Someone outside the editing community might harbor an understandable skepticism about a group of adults having a grand old time while diagramming sentences, but I witnessed the phenomenon firsthand, and if you haven’t diagrammed a sentence since childhood (or ever) I’d highly recommend grabbing a blank sheet of paper and a writing implement.

If you want a little help getting started, pick up a copy of Sister Bernadette’s Barking Dog: The Quirky History and Lost Art of Diagramming Sentences by Kitty Burns Florey. You can almost hear the cackling of that elementary school teacher, that terror of your youth, can’t you?

Bigger on the Inside

Elaborate literary construction entwined with a fictional structure hiding infinite space can be found in Mark Z. Danielewski’s masterpiece House of Leaves. Incorporating unreliable narrators, found manuscripts, academic study, extensive footnotes, letters from a psychiatric hospital, and references to a documentary film that may or may not exist, House of Leaves is as haunting a novel, if it can be called a novel, as I’ve ever read.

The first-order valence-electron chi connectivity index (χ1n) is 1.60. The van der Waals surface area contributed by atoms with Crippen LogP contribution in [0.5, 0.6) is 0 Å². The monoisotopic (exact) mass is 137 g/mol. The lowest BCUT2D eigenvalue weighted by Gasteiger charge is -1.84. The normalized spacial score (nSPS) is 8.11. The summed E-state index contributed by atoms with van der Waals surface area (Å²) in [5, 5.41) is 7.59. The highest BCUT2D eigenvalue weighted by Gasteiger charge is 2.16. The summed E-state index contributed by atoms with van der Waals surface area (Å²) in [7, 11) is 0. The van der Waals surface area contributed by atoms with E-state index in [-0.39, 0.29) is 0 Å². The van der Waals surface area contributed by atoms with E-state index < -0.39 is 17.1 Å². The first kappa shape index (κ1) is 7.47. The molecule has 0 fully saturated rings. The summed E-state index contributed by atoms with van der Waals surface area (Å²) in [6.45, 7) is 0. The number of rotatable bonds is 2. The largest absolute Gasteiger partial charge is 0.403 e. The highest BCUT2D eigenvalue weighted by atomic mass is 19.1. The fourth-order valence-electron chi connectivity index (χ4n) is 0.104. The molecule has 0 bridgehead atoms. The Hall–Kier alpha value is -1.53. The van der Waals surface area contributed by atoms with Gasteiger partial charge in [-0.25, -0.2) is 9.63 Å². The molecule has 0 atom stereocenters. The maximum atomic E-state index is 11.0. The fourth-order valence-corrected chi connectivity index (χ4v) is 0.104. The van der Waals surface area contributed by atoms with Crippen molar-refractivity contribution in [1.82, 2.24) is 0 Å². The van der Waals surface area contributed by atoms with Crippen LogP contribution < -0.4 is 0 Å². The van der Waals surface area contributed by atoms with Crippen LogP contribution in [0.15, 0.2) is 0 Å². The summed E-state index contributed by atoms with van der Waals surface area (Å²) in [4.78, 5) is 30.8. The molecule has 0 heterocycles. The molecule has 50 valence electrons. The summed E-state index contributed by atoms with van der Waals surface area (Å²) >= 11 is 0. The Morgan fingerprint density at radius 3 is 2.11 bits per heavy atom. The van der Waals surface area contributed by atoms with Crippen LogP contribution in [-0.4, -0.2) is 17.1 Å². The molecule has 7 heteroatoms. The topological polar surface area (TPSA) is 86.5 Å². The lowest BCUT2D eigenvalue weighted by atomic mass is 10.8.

Haunting as well is Danielewski’s proposed 27-volume series, The Familiar. Four volumes have been released to date, with another scheduled to be published this Halloween. Beautiful works constructed to replicate the viewing experience of such bingeable TV shows as Breaking Bad, fans of typography (and all readers) should not deny themselves the pleasure of exploring this ambitious series.

Hauntings and Structure

In Ghostland: An American History in Haunted Places, Colin Dickey explores the idea that unusual architectural features are closely connected to hauntings.